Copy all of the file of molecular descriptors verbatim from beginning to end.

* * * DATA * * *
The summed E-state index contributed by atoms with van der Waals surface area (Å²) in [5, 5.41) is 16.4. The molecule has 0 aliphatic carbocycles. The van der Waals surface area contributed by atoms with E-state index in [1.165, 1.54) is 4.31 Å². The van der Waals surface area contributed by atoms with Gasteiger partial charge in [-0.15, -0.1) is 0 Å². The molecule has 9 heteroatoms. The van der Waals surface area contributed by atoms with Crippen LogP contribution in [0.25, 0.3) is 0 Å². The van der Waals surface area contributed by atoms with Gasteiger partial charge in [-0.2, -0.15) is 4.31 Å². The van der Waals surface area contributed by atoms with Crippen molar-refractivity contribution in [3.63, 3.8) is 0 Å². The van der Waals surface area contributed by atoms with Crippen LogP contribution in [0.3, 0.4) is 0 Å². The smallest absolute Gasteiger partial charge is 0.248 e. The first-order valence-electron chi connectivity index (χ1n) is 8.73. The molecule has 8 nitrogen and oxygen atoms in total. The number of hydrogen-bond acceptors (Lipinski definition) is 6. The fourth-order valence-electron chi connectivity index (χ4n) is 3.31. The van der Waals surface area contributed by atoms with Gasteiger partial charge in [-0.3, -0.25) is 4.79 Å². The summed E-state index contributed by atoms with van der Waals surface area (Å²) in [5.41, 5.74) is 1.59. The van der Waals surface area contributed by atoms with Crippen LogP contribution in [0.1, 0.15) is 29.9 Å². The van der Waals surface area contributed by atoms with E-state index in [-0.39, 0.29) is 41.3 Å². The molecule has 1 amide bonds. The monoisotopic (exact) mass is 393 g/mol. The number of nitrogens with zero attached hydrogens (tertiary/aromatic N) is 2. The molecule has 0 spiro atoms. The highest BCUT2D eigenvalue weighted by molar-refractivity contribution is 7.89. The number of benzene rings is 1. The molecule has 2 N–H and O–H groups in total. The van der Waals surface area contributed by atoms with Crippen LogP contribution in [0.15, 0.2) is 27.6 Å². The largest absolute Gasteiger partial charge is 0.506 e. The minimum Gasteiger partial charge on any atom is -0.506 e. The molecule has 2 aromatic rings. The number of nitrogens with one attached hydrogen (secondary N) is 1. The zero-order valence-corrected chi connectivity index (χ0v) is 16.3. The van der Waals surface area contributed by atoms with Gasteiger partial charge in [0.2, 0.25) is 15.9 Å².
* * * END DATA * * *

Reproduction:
The summed E-state index contributed by atoms with van der Waals surface area (Å²) in [5, 5.41) is 16.4. The molecule has 0 aliphatic carbocycles. The van der Waals surface area contributed by atoms with E-state index in [1.165, 1.54) is 4.31 Å². The van der Waals surface area contributed by atoms with Gasteiger partial charge in [-0.15, -0.1) is 0 Å². The molecule has 9 heteroatoms. The van der Waals surface area contributed by atoms with Crippen LogP contribution in [0.25, 0.3) is 0 Å². The van der Waals surface area contributed by atoms with Gasteiger partial charge in [-0.2, -0.15) is 4.31 Å². The van der Waals surface area contributed by atoms with Crippen molar-refractivity contribution in [3.63, 3.8) is 0 Å². The van der Waals surface area contributed by atoms with Crippen LogP contribution in [0.3, 0.4) is 0 Å². The smallest absolute Gasteiger partial charge is 0.248 e. The first-order valence-electron chi connectivity index (χ1n) is 8.73. The molecule has 8 nitrogen and oxygen atoms in total. The number of hydrogen-bond acceptors (Lipinski definition) is 6. The fourth-order valence-electron chi connectivity index (χ4n) is 3.31. The van der Waals surface area contributed by atoms with Gasteiger partial charge in [-0.3, -0.25) is 4.79 Å². The summed E-state index contributed by atoms with van der Waals surface area (Å²) in [5.41, 5.74) is 1.59. The van der Waals surface area contributed by atoms with Crippen LogP contribution in [0.1, 0.15) is 29.9 Å². The van der Waals surface area contributed by atoms with E-state index in [-0.39, 0.29) is 41.3 Å². The molecule has 1 amide bonds. The monoisotopic (exact) mass is 393 g/mol. The number of nitrogens with zero attached hydrogens (tertiary/aromatic N) is 2. The molecule has 0 spiro atoms. The highest BCUT2D eigenvalue weighted by molar-refractivity contribution is 7.89. The number of benzene rings is 1. The molecule has 2 N–H and O–H groups in total. The van der Waals surface area contributed by atoms with Crippen LogP contribution in [0.15, 0.2) is 27.6 Å². The largest absolute Gasteiger partial charge is 0.506 e. The minimum Gasteiger partial charge on any atom is -0.506 e. The molecule has 2 aromatic rings. The number of nitrogens with one attached hydrogen (secondary N) is 1. The zero-order valence-corrected chi connectivity index (χ0v) is 16.3. The van der Waals surface area contributed by atoms with Gasteiger partial charge in [0.2, 0.25) is 15.9 Å².